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 Improving Academic Mentoring
for the reader interested in learning more. Our hope is that readers, both current and prospective mentors and mentees, will benefit from improved and lasting mentoring relation- ships.
There are several caveats to this article. First, our focus is on academic mentoring because that is our area of experience and knowledge. We recognize, however, that many ASA members work in government, industry, and other types of organizations that also have mentoring expectations. How- ever, we also realize that although the basic principles of mentoring are the same everywhere, there are approaches to mentoring that vary across different professions. Thus, the editor of Acoustics Today (ANP) invites readers to suggest articles for future issues of the magazine about other men- toring environments or that members offer letters to the edi- tor to discuss mentoring in their workplace.
Second, although basic mentoring principles are the same, approaches to mentoring, even within academia, vary sub- stantially between disciplines and particularly between lab sciences (STEM and most of the disciplines represented in the ASA) and the arts and humanities. For example, ASA mentors often have labs and both see and interact with their mentees daily. In the humanities, mentor-mentee interac- tions are generally far less frequent, perhaps monthly or even less frequently. Thus, expectations and interactions are far different than those in STEM.
Finally, one of the things that we have discovered is that even within a particular discipline, there are often differences in mentoring approaches in different countries. As one exam- ple, in the United States, programs supported by National Institutes of Health (NIH) and the National Science Foun- dation (NSF) are required to expose trainees to issues that are broadly referred to as Research Ethics (which includes mentoring). In contrast, this idea is not at all common in Europe. Many other aspects of mentoring vary as well and often country by country.
What is Mentoring?
It is important to understand what is and is not meant by mentoring. The literature uses several helpful descriptors (see National Academy of Sciences, 2009), some of which are listed in Figure 1. These descriptors illustrate the many ever-changing hats a mentor must wear for the mentoring relationship to evolve as a student progresses. At the heart of mentoring is a sustained interest by the mentor in the long- term development of the mentee, not solely in the comple-
Figure 1. Some of the roles of an academic mentor.
tion of some set of tasks. In many senses, particularly in the academic environment, the title of mentor far outlasts the academic degree or next appointment.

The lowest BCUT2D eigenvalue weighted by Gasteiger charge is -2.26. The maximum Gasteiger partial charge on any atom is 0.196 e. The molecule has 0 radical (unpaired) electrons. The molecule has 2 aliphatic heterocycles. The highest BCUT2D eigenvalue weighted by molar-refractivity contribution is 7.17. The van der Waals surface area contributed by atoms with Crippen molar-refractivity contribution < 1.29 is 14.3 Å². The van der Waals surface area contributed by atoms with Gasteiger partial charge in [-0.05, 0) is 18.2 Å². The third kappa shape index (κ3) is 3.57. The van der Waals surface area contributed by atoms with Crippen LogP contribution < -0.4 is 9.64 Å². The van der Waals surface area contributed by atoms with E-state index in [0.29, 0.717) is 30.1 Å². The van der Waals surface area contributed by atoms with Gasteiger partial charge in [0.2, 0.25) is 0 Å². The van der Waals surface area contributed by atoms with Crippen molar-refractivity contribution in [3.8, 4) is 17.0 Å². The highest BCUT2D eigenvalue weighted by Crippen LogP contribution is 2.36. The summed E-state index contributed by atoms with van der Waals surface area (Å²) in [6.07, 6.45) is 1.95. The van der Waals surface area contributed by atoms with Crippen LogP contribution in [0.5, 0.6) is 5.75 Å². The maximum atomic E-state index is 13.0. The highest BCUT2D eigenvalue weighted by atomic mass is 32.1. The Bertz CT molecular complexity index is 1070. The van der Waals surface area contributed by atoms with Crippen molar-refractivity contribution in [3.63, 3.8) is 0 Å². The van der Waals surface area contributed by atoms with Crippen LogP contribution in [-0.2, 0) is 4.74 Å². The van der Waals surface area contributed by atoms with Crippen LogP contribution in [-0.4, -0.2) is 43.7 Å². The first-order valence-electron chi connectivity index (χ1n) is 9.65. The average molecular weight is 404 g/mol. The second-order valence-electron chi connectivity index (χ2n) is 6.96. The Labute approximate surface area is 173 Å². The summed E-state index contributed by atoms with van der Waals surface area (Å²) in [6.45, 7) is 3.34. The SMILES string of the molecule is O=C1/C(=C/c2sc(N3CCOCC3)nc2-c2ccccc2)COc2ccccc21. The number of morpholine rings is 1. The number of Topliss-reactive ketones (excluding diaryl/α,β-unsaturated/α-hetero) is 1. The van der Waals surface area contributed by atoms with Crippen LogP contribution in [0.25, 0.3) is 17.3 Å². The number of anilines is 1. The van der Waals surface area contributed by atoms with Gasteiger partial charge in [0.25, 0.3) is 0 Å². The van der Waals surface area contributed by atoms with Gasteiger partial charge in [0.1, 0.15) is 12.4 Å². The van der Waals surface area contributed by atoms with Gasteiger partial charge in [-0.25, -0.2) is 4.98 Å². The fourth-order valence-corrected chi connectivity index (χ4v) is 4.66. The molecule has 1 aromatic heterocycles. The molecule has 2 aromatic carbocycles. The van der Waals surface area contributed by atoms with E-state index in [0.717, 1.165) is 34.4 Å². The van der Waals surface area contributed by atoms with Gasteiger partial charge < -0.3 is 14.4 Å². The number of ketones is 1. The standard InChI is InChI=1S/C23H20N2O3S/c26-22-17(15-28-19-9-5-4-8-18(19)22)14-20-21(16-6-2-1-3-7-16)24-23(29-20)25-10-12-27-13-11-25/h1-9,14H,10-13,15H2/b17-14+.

In academia, the closest relationship a student will likely have with a faculty member is with a research advisor and supervisor. But research advisement is not necessarily men- torship. Included in Figure 1 are “advisor” and “coach,” both of which are part of mentoring and are necessary cogs in the development “machinery,” but they are not adequate synonyms. Advisor and coach are roles that are focused on completing tasks and changing behavior to develop skills that enhance productivity. The role of advisor or coach in- herently ends with graduation or when the necessary skill has been acquired. The mentor, on the other hand, views completed tasks or acquired skills within a framework of broader development of the individual.
In the context of graduate education, Columbia University ( reminds us of the importance of establishing a constructive mentoring relationship and not underestimating the role that the faculty member plays both now and in the future:
The relationship between a mentor and a graduate student is the most influential relationship in the student’s career. Effective mentors are much more than advisors or teach- ers. They are role models, consultants, problem solvers, and supporters. They provide timely and constructive feed- back, career guidance, professional contacts, [are] sources of information about research grants and fellowship and job opportunities, and letters of recommendation through- out your professional career.
Benefits of Mentoring
Mentoring is far more difficult than advising; it requires more time, energy, and an emotional investment by the mentor.
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